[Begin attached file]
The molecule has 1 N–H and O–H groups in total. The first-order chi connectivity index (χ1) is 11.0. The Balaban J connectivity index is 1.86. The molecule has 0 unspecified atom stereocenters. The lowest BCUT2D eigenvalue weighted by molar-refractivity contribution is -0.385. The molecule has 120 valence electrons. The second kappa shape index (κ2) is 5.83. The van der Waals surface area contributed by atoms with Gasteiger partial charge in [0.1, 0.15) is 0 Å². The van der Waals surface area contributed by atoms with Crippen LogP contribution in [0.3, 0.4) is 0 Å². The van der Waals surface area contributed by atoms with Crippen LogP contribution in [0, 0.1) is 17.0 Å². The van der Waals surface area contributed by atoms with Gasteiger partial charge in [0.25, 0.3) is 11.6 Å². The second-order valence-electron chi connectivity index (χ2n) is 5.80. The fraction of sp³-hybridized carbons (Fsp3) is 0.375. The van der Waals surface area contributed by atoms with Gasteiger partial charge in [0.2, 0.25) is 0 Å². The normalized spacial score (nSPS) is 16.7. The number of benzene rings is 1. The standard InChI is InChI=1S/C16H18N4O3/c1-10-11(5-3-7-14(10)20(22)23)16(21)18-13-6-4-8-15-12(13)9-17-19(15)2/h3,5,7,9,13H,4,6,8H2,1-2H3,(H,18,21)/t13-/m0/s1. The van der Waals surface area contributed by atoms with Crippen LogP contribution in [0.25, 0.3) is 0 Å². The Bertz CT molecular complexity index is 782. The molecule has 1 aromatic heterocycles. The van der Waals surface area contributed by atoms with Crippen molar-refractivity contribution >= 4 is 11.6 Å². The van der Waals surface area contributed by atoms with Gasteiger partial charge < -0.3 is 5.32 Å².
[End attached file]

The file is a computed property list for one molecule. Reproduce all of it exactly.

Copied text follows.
The molecule has 1 N–H and O–H groups in total. The first-order chi connectivity index (χ1) is 11.0. The Balaban J connectivity index is 1.86. The molecule has 0 unspecified atom stereocenters. The lowest BCUT2D eigenvalue weighted by molar-refractivity contribution is -0.385. The molecule has 120 valence electrons. The second kappa shape index (κ2) is 5.83. The van der Waals surface area contributed by atoms with Gasteiger partial charge in [0.1, 0.15) is 0 Å². The van der Waals surface area contributed by atoms with Crippen LogP contribution in [0.3, 0.4) is 0 Å². The van der Waals surface area contributed by atoms with Crippen LogP contribution in [0, 0.1) is 17.0 Å². The van der Waals surface area contributed by atoms with Gasteiger partial charge in [0.25, 0.3) is 11.6 Å². The second-order valence-electron chi connectivity index (χ2n) is 5.80. The fraction of sp³-hybridized carbons (Fsp3) is 0.375. The van der Waals surface area contributed by atoms with Gasteiger partial charge in [0.2, 0.25) is 0 Å². The normalized spacial score (nSPS) is 16.7. The number of benzene rings is 1. The standard InChI is InChI=1S/C16H18N4O3/c1-10-11(5-3-7-14(10)20(22)23)16(21)18-13-6-4-8-15-12(13)9-17-19(15)2/h3,5,7,9,13H,4,6,8H2,1-2H3,(H,18,21)/t13-/m0/s1. The van der Waals surface area contributed by atoms with Crippen LogP contribution in [0.25, 0.3) is 0 Å². The Bertz CT molecular complexity index is 782. The molecule has 1 aromatic heterocycles. The van der Waals surface area contributed by atoms with Crippen molar-refractivity contribution >= 4 is 11.6 Å². The van der Waals surface area contributed by atoms with Gasteiger partial charge < -0.3 is 5.32 Å².